Two innocent people are arrested. An interesting third person, with broken English, joins them in their cell. On his idea, they decide to escape from the prison. Their journey is the rest of the movie.
As the extremely withdrawn Don Johnston is dumped by his latest woman, he receives an anonymous letter from a former lover informing him that he has a son who may be looking for him. A freelance sleuth neighbor moves Don to embark on a cross-country search for his old flames in search of answers.
In a vignette called "Strange to meet you," Roberto sits at a small table in a coffee bar. Five cups of coffee and two ashtrays are in front of him; he drinks and smokes. Steven joins him. ... See full summary »
This shortcut repeats the structure of Coffee and Cigarettes. This time, Iggy Pop and Tom Waits meet in a bar. But, again, we don't know why they agreed to do that in the first place, ... See full summary »
A collection of five stories involving cab drivers in five different cities. Los Angeles - A talent agent for the movies discovers her cab driver would be perfect to cast, but the cabbie is reluctant to give up her solid cab driver's career. New York - An immigrant cab driver is continually lost in a city and culture he doesn't understand. Paris - A blind girl takes a ride with a cab driver from the Ivory Coast and they talk about life and blindness. Rome - A gregarious cabbie picks up an ailing man and virtually talks him to death. Helsinki - an industrial worker gets laid off and he and his compatriots discuss the bleakness and unfairness of love and life and death.Written by
Ed Sutton <firstname.lastname@example.org>
For the New York scene where Giancarlo Esposito is trying unsuccessfully to hail a cab, the crew were worried that one of the real cabs passing by might stop for him and ruin the take. But just as it was written in the script, none of the cabs would stop. See more »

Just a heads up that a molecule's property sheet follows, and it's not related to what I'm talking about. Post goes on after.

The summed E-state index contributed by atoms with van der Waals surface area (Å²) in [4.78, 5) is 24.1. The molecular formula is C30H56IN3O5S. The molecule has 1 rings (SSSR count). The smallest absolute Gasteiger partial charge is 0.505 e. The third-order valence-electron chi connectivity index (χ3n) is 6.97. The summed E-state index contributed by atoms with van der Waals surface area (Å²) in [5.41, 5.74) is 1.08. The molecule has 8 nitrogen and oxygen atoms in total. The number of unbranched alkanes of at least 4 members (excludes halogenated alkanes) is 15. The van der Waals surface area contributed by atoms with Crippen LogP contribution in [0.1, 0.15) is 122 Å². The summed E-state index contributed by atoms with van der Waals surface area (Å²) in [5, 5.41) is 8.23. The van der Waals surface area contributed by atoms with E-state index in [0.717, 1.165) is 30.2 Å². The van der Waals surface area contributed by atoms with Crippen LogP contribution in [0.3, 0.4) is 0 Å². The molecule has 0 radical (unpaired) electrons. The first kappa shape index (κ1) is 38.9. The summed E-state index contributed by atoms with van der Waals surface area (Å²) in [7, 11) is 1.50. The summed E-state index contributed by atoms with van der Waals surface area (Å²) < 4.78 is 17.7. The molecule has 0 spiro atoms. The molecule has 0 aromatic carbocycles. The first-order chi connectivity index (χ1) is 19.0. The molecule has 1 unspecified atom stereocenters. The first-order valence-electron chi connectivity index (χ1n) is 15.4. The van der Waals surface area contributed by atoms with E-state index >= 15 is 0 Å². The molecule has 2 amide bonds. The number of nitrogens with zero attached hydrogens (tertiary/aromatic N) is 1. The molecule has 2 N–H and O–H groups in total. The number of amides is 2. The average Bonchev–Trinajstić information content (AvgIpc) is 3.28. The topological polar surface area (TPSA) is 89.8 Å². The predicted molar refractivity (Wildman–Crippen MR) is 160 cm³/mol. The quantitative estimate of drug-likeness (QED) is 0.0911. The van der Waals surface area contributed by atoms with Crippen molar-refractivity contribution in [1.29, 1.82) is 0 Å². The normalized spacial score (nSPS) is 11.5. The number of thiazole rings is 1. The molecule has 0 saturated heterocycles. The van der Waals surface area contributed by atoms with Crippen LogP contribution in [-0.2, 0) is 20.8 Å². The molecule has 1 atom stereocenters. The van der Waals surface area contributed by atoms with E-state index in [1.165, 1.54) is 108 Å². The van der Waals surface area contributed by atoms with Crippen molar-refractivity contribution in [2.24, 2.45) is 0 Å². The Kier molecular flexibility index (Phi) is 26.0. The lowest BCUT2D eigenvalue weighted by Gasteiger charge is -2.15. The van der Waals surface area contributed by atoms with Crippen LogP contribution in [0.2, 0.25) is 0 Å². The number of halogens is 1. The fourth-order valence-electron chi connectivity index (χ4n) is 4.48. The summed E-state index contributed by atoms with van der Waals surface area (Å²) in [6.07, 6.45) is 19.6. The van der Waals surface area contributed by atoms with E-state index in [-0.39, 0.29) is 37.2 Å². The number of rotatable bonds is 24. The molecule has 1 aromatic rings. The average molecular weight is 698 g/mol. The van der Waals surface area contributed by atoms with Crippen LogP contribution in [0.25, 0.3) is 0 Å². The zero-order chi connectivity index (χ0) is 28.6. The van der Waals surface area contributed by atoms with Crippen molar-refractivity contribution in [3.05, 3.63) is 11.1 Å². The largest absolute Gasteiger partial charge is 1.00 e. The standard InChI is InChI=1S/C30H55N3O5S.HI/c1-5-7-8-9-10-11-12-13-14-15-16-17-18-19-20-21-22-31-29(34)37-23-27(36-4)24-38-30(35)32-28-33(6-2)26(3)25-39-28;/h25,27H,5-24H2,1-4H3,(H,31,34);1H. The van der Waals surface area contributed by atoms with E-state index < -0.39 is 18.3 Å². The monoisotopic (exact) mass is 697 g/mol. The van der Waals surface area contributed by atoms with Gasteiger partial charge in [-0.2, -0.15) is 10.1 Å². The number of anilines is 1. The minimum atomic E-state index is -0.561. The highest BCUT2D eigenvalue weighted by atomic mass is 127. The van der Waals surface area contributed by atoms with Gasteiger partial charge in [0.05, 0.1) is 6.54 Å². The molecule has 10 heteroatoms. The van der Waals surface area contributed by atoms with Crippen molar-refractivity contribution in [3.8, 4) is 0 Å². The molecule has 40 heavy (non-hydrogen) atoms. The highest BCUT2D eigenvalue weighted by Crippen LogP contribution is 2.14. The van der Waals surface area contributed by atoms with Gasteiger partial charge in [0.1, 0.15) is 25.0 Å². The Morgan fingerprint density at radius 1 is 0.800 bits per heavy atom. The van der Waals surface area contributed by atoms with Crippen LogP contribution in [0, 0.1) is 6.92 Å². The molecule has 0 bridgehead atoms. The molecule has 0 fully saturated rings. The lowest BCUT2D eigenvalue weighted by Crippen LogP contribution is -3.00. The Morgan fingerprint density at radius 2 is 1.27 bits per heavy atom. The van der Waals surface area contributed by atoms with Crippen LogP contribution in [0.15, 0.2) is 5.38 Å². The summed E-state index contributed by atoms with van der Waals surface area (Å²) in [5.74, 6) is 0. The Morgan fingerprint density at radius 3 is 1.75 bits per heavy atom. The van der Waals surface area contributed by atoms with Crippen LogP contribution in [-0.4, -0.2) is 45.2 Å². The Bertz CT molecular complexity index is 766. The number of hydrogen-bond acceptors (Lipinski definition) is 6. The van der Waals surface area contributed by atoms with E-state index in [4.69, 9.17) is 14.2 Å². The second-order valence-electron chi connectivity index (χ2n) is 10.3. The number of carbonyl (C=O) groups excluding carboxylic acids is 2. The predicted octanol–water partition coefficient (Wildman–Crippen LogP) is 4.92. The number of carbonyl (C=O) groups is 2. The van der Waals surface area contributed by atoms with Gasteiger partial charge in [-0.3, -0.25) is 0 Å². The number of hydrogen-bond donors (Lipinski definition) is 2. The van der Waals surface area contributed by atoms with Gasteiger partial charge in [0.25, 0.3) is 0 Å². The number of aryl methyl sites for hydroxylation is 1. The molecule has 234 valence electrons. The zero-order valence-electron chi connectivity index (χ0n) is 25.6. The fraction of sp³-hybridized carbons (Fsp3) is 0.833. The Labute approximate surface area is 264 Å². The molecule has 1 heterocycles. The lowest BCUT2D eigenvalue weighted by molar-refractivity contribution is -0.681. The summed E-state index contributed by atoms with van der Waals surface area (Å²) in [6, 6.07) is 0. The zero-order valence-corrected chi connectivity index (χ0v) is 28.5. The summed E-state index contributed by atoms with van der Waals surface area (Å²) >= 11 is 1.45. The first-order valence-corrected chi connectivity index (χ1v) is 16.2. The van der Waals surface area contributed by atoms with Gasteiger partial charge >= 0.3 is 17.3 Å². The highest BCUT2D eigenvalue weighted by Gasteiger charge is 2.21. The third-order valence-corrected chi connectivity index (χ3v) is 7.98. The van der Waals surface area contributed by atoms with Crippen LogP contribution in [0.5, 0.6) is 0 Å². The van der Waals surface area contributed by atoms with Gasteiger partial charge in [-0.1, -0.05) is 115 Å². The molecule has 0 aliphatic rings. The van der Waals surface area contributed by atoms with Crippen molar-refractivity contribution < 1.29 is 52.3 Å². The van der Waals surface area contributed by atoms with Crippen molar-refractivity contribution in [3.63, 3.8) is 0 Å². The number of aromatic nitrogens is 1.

Winona Ryder's character opens the trunk through the missing rear window, but from the inside of the car it appears that the window is not missing. See more »
Father, I know these sins must be confessed, but they were just so wonderful.
See more »
During the end credits, the titles of the crew members are in the language of the place/unit they worked in (ie the Helsinki unit's credits are in Finnish, and so on). See more »
I suppose people will typically talk about they loved the NY and Rome stories, but hated the Helsinki segment, or vice-versa, or whatever. This probably comes from thinking of the entire movie as belonging to a single genre--drama, comedy, satire. If you take each story by itself, though, with an open mind, you will find yourself being entertained (mostly) in five different ways. Although of course we will all have our favorites.
I wondered briefly why there wasn't a segment set in Hong Kong, Singapore, Japan--to make it truly global. Of course it wouldn't be night at the same time on that side of the world. Jarmusch should have done it anyway.
Some think the movie is too long. But this is obviously a movie you don't need to watch in a single sitting; indeed, for the reason stated above, it's perhaps best watched a little at a time.
29 of 43 people found this review helpful.
Was this review helpful to you?
| Report this